Several others are working in the field of education as well, including Kate Baker, 38, of Manchester, executive director of Network for Educational Opportunity, an education networking organization and the first scholarship organization to implement the recently passed N.H. Education Tax Credit Scholarships. There's also Jim Burke, 39, of Manchester, who is chairman of the Illustration Department at the New Hampshire Institute of Art as well as an illustrator and art director; along with Kelly L. Kelly, 39, of Hooksett, the director/owner of Tic-Tac-Tots Preschool Inc. in Hooksett since 1996; and Scott Solsky, 38, of Concord, a music educator at the Shaker Road School in Concord and executive director of the Granite State Music Festival.
There's also Kate Erskine, 38, of Manchester, the executive director of Breakthrough Manchester at The Derryfield School in Manchester, whose current challenge is increasing educational access and quality for highly-motivated Manchester students with limited opportunities.
Rounding out this year's selected education sector representatives is Jay Hauser, 36, of Concord, senior college planning counselor for the N.H. Higher Education Assistance Foundation/Center for College Planning. And Hauser speaks for many when he says, "We have a first-class educational system, great employers, small businesses, college and universities, and a great place to raise a family."
From the field of law, we present Anthony I. Blenkinsop, 39, of Portsmouth, director of the Charitable Trusts Unit at the Office of the Attorney General; and Jason E. Cole, 36, of Bedford, a corporate attorney at Devine, Millimet & Branch, P.A. for six and a half years. Both he and Blenkinsop repeated a familiar theme when asked to name New Hampshire's biggest problem. They, along with several others, said it was attracting and keeping younger generations to live and work in New Hampshire. Also from the law community is Enrique F. Mesa Jr., 34, of Nashua, who for the past four years has been representing clients on immigration matters with LawServe in downtown Manchester. He has been involved with the N.H. Governor's Advisory Commission on Latino Affairs as a member and for the past three years as its chair.
We also include in today's class Brian D. Thomas, 34, of Bedford, an attorney with Sheehan Phinney Bass + Green PA, who has been involved with Manchester Moves, Inc., a nonprofit organization committed to converting abandoned rail beds into trails, as well as the N.H. Catholic Charities Finance Committee; along with John F. Weaver, 33, of Portsmouth, an attorney at McLane, Graf, Raulerson, and Middleton, P.A., who is on the boards of Pro Portsmouth, Inc. and the Portsmouth Public Library board of trustees.
From the world of finance, we have Kelli Boyle, 38, of Deerfield, CPA principal at Nathan Wechsler & Company, P.A.; Hannah Kate Sullivan, 38, of Canterbury, vice president and associate general counsel at Fidelity Investments; and Laura Jacobi, 37, of Springfield, senior vice president and chief financial officer, chief accounting officer for Lake Sunapee Bank and its parent company, New Hampshire Thrift Bancshares, Inc. There's also Brian S. Lavoie, 33, of Hudson, financial adviser and owner of Lavoie Wealth Management, who advocates for and consults with families, businesses, and nonprofit organizations on their various financial needs, helping them to grow, protect, and distribute their wealth. Also, Benjamin S. Wheeler, 33, of Rye, vice president and commercial loan officer with First Colebrook Bank. Among his various volunteer commitments is lead gift solicitor for the Clipper Foundation, helping that organization raise over $5 million in six months.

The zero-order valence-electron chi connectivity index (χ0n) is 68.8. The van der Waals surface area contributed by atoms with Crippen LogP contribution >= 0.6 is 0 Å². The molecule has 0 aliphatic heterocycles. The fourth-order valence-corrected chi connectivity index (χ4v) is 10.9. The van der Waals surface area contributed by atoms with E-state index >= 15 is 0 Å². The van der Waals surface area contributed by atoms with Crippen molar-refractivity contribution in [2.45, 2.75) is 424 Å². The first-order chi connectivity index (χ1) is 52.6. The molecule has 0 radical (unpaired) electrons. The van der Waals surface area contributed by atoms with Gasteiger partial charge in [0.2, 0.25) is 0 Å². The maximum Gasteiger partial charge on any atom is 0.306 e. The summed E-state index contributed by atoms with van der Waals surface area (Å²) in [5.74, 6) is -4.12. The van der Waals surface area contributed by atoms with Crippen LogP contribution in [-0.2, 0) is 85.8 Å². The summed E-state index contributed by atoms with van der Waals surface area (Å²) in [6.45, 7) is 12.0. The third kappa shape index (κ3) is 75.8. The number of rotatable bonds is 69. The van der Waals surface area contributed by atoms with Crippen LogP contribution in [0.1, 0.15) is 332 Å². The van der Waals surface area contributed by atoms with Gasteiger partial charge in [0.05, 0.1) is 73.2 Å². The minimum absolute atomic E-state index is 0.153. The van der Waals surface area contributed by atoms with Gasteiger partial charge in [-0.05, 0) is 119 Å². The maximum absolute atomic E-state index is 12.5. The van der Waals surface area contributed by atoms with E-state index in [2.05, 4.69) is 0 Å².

Keeping us safe are Manchester Fire Capt. Brendan Burns, 37, of Londonderry, who sees his key professional challenge right now as maintaining the level of service the department provides the Queen City and keeping current employees motivated and prospective employees interested in public service.
From the other side of municipal public safety is Concord Police Officer Scot Fanjoy, 32, of Barnstead, who has worked for the city of Concord for the past 10 years and also at Pats Peak as a ski patroller for the past 17 years.
In national defense, we have David J. Harrold, 38, of Amherst, product line director at BAE Systems, and information warfare officer for the U.S. Navy Reserve. There's also U.S. Army Capt. Daniel Meegan, 27, of Farmington, assistant plans officer for the 1st Battalion 4th Infantry Regiment, who has successfully led dozens of small unit operations with both U.S. and NATO partners during Operation Sabre Junction (Oct. 12), the largest military exercise in Europe since 1989, involving 16 countries and more than 100 square kilometers of German countryside.